Iceland Underwater Heritage – sky is not the limit

Icelandic underwater heritage has long been neglected and some works was done only in the 21st century to discover its roots buried deep in the sea

The land of fire and ice, the land of midnight sun or the glorious northern lights, is home to a scarce population of around 3.5 lakh people .  Ever since people settled in this island, their major profession has been closely connected to the sea. The icy waters of Atlantic have ever since been their lifeline for trade and major sustenance. Yet it is so surprising that no one has been curious about it submerged past.

Crystal Cave, Iceland Source: Patrick Shyu from Flickr

Due to lack of proper guidelines and legal assistance the National Heritage Agency of Iceland has not been able to carry out its work in full swing. Six projects have been designed out of which 4 took off only sometime in 2010.

Most of the central and interiors of the island is uninhabitable.  Nordic men and women came and settled in and around the coastal region of the island sometime as early as 9th century. Fishing and trading are  common professions that involve the use of sea routes extensively. Many have lost their lives in the tumultuous sea.

A small rock near Heimaey harbour Source: Jon Ragnarsson from Flickr

Many archaeologists worked on the land heritage of Iceland but very few excavations and diving took place underwater.  Surveyors Egilsson and Edwardsson documented in a West fjords’ survey that there is no underwater national wreck database maintained by Iceland. Lack of money is cited as a  hindrance in conducting these surveys.

According to reports, the Underwater cultural heritage has not been dealt in a wise and responsible way. In the northern coast, divers have often extracted ship wrecks, but not just for the purpose of treasure hunting, but to rewarding themselves with a trophy. There have been many instances as recalled by locals residing close to coast who have witnessed divers coming out with timber like structures with little realization to the importance of its archaeological value.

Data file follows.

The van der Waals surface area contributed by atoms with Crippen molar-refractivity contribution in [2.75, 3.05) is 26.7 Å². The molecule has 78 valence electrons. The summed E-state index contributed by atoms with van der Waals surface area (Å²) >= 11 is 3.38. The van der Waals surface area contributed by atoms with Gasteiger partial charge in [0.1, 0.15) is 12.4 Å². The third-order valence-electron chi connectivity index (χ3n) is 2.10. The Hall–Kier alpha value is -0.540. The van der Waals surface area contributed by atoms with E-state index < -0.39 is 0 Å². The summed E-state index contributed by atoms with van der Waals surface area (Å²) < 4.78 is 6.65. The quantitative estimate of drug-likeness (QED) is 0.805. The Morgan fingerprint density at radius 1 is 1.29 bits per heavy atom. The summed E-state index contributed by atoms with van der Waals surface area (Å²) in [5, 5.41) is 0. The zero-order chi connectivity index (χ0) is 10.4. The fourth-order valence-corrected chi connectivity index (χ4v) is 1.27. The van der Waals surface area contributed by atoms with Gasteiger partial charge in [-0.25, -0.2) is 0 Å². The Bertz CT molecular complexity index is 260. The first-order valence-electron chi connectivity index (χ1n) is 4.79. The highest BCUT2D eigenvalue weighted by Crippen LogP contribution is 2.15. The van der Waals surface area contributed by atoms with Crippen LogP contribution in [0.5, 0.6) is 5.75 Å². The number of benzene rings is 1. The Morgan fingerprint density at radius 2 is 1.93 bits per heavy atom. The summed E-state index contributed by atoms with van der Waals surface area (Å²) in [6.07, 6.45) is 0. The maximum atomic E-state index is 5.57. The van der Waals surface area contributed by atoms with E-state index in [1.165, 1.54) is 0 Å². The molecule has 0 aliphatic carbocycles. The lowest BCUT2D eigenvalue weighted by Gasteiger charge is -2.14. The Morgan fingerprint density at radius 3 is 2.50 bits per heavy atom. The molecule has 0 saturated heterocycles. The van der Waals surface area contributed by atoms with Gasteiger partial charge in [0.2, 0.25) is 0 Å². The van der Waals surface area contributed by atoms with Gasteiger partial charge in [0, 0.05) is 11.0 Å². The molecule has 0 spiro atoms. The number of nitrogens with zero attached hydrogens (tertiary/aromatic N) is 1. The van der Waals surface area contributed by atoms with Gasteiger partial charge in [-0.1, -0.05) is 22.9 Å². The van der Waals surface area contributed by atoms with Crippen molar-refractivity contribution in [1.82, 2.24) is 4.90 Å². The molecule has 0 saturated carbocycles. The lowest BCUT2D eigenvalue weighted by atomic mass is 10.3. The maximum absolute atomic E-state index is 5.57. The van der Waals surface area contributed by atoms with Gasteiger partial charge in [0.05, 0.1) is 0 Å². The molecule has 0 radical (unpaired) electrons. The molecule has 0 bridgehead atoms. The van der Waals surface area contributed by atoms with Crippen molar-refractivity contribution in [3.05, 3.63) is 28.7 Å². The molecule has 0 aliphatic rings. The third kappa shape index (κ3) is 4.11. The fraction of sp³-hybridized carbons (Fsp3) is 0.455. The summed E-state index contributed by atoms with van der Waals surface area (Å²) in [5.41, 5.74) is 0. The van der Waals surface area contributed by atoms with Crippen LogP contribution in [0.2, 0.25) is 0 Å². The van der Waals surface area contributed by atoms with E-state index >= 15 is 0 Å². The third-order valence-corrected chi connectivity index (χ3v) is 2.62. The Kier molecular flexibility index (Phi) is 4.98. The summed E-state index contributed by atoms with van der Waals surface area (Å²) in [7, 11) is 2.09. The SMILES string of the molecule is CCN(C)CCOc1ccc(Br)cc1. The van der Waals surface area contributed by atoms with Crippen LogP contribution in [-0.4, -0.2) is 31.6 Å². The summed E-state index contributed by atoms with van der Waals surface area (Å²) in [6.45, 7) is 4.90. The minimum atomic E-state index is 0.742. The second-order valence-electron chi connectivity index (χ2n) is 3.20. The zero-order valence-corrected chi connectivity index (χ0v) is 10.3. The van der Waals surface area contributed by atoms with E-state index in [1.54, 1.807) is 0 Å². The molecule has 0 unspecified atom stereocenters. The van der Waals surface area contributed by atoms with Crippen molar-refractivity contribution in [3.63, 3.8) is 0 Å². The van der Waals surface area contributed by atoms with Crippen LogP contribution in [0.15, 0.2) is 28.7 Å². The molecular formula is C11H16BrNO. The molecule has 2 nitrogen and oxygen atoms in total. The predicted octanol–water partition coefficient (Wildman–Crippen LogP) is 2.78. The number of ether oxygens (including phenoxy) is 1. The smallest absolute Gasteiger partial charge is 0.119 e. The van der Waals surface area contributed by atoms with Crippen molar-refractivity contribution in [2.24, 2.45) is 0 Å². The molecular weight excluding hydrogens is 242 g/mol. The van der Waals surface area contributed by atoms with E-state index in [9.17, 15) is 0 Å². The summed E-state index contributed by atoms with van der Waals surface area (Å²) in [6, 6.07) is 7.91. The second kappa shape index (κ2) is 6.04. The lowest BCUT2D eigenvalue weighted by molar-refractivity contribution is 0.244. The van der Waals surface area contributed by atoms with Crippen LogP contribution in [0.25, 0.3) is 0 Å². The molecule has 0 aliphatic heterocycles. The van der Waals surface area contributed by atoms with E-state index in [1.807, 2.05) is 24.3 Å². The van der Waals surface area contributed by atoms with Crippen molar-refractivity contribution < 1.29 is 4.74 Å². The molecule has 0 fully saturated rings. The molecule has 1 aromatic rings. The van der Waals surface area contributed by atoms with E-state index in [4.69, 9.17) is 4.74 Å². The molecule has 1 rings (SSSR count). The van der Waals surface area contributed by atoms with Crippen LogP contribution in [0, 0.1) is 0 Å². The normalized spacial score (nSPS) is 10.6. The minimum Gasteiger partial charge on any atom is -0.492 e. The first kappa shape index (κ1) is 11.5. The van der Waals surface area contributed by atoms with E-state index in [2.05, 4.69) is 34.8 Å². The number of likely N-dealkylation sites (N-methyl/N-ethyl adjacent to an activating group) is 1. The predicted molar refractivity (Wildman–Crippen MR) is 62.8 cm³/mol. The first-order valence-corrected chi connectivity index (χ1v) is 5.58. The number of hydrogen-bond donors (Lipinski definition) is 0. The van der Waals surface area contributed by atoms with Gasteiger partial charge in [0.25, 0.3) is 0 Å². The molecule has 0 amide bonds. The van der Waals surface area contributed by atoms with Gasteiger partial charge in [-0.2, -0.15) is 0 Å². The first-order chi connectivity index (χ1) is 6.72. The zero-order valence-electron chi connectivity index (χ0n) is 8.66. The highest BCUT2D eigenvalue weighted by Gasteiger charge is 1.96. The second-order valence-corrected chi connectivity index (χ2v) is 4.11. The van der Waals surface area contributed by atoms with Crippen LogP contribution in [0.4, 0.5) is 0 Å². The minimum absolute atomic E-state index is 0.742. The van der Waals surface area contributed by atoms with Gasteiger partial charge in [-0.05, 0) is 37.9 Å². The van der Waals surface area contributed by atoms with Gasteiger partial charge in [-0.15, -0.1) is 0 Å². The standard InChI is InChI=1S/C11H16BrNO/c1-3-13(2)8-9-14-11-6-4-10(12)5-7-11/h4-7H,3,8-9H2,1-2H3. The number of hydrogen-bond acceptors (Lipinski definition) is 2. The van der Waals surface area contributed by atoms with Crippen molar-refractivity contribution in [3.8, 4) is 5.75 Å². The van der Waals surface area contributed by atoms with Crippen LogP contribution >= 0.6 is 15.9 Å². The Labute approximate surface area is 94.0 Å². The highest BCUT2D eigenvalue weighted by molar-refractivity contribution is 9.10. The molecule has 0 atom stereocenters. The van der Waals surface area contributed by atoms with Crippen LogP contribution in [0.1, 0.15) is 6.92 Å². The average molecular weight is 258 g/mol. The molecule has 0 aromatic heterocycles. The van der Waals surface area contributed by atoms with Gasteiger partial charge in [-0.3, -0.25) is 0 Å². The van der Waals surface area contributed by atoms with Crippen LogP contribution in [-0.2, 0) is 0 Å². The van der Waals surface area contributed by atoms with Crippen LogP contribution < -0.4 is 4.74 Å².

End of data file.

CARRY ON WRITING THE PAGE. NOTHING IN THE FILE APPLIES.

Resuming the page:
Many sports diving club have sprang all across the country and their membership have increased in years risking the underwater heritage management. Wreck diving is not a practice in Iceland. A map is maintained by a few well-known diving clubs that also identify wreck spots.

Out of these only one wreck spot is well protected owing to its age. It is a ship that sunk sometime near Akureyri in 1917  in the Northern parts of the island and was the only timber ship available on the list.

Northern lights over Jökulsárlón Source: Jon Ragnarsson from Flickr

Recently a Facebook community named Flakamenn started an initiative to collect information on wreck in Iceland. In this group, the locals disseminate information about wrecks whose location may be known or unknown. It was revealed in this group that once a diver stumbled upon a gun while diving and carelessly picked it up without realizing the impact on the heritage value of the site. Once the  incident was discovered, it was reinstated to its place.

Archaeologists are of the opinion that sports diving and heritage preservation can be combined to bring awareness of the Icelandic underwater heritage. The knowledge of sports divers can be put to good use  in maritime archaeology of Iceland. There is potential to build an underwater museum comprising these valuable finds. However, little has been done to educate sports divers about the new law in Iceland regarding underwater heritage management that was enforced in 2013.

Whether it is the glistening night sky of Iceland a.k.a Aurora Borealis  during the winter season or the magical mysteries of its underwater heritage, both are incomparable in beauty and value.  And with proper underwater heritage laws and dissemination of information, sky is not the limit, if you know what I mean.

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